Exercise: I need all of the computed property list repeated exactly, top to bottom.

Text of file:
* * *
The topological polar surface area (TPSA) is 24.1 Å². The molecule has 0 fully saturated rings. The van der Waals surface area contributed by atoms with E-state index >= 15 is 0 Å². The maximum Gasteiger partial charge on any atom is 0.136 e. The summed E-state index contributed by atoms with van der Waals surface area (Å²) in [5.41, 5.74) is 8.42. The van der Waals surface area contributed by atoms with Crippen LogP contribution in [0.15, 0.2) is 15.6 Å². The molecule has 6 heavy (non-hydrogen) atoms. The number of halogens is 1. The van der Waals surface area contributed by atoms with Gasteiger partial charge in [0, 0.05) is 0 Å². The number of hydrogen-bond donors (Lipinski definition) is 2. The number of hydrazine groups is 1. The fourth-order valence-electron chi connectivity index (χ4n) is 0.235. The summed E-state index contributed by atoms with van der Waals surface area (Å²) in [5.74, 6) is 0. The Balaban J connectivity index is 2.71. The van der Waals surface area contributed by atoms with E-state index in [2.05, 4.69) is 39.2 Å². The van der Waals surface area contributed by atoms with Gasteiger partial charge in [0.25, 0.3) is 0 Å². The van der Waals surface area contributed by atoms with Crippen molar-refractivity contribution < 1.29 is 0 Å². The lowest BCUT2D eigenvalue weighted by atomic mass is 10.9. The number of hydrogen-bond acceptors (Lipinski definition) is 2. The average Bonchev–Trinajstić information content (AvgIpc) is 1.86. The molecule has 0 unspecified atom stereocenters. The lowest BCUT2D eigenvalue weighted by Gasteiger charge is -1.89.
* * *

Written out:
The topological polar surface area (TPSA) is 24.1 Å². The molecule has 0 fully saturated rings. The van der Waals surface area contributed by atoms with E-state index >= 15 is 0 Å². The maximum Gasteiger partial charge on any atom is 0.136 e. The summed E-state index contributed by atoms with van der Waals surface area (Å²) in [5.41, 5.74) is 8.42. The van der Waals surface area contributed by atoms with Crippen LogP contribution in [0.15, 0.2) is 15.6 Å². The molecule has 6 heavy (non-hydrogen) atoms. The number of halogens is 1. The van der Waals surface area contributed by atoms with Gasteiger partial charge in [0, 0.05) is 0 Å². The number of hydrogen-bond donors (Lipinski definition) is 2. The number of hydrazine groups is 1. The fourth-order valence-electron chi connectivity index (χ4n) is 0.235. The summed E-state index contributed by atoms with van der Waals surface area (Å²) in [5.74, 6) is 0. The Balaban J connectivity index is 2.71. The van der Waals surface area contributed by atoms with E-state index in [2.05, 4.69) is 39.2 Å². The van der Waals surface area contributed by atoms with Gasteiger partial charge in [0.25, 0.3) is 0 Å². The van der Waals surface area contributed by atoms with Crippen molar-refractivity contribution < 1.29 is 0 Å². The lowest BCUT2D eigenvalue weighted by atomic mass is 10.9. The number of hydrogen-bond acceptors (Lipinski definition) is 2. The average Bonchev–Trinajstić information content (AvgIpc) is 1.86. The molecule has 0 unspecified atom stereocenters. The lowest BCUT2D eigenvalue weighted by Gasteiger charge is -1.89.